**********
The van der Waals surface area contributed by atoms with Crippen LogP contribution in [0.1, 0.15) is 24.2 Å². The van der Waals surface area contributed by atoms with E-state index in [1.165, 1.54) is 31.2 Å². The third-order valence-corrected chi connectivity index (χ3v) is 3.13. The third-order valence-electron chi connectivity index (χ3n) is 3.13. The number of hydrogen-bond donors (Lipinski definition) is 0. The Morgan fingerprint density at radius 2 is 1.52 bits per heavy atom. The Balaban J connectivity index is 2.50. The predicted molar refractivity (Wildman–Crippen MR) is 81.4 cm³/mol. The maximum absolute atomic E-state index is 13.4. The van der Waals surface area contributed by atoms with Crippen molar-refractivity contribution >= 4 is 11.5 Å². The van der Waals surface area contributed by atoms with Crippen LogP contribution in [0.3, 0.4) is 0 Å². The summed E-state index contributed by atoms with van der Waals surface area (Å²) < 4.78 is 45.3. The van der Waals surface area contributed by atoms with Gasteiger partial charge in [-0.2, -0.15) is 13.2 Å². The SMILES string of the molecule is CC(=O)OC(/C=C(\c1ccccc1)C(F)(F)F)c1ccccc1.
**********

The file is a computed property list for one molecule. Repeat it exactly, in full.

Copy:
The van der Waals surface area contributed by atoms with Crippen LogP contribution in [0.1, 0.15) is 24.2 Å². The van der Waals surface area contributed by atoms with E-state index in [1.165, 1.54) is 31.2 Å². The third-order valence-corrected chi connectivity index (χ3v) is 3.13. The third-order valence-electron chi connectivity index (χ3n) is 3.13. The number of hydrogen-bond donors (Lipinski definition) is 0. The Morgan fingerprint density at radius 2 is 1.52 bits per heavy atom. The Balaban J connectivity index is 2.50. The predicted molar refractivity (Wildman–Crippen MR) is 81.4 cm³/mol. The maximum absolute atomic E-state index is 13.4. The van der Waals surface area contributed by atoms with Crippen molar-refractivity contribution >= 4 is 11.5 Å². The van der Waals surface area contributed by atoms with Crippen LogP contribution in [0.3, 0.4) is 0 Å². The summed E-state index contributed by atoms with van der Waals surface area (Å²) < 4.78 is 45.3. The van der Waals surface area contributed by atoms with Gasteiger partial charge in [-0.2, -0.15) is 13.2 Å². The SMILES string of the molecule is CC(=O)OC(/C=C(\c1ccccc1)C(F)(F)F)c1ccccc1.